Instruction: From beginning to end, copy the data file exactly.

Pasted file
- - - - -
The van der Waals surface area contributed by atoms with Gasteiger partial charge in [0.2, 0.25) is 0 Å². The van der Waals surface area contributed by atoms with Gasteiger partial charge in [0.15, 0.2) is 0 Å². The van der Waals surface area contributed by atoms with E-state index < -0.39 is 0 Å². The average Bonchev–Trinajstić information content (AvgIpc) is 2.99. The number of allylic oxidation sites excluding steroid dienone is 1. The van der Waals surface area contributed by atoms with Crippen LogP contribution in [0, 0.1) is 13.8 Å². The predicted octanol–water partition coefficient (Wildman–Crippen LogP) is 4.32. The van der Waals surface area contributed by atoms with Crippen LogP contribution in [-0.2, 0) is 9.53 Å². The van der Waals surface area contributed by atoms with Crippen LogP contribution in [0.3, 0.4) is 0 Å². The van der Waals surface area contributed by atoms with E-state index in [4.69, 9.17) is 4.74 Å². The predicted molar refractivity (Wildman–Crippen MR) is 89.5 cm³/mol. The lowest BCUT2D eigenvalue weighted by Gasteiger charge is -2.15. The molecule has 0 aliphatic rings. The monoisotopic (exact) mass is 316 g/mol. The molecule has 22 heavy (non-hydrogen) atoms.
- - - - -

The van der Waals surface area contributed by atoms with Gasteiger partial charge in [0.2, 0.25) is 0 Å². The van der Waals surface area contributed by atoms with Gasteiger partial charge in [0.15, 0.2) is 0 Å². The van der Waals surface area contributed by atoms with E-state index < -0.39 is 0 Å². The average Bonchev–Trinajstić information content (AvgIpc) is 2.99. The number of allylic oxidation sites excluding steroid dienone is 1. The van der Waals surface area contributed by atoms with Crippen LogP contribution in [0, 0.1) is 13.8 Å². The predicted octanol–water partition coefficient (Wildman–Crippen LogP) is 4.32. The van der Waals surface area contributed by atoms with Crippen LogP contribution in [-0.2, 0) is 9.53 Å². The van der Waals surface area contributed by atoms with Crippen LogP contribution in [0.3, 0.4) is 0 Å². The van der Waals surface area contributed by atoms with E-state index in [4.69, 9.17) is 4.74 Å². The predicted molar refractivity (Wildman–Crippen MR) is 89.5 cm³/mol. The lowest BCUT2D eigenvalue weighted by Gasteiger charge is -2.15. The molecule has 0 aliphatic rings. The monoisotopic (exact) mass is 316 g/mol. The molecule has 22 heavy (non-hydrogen) atoms.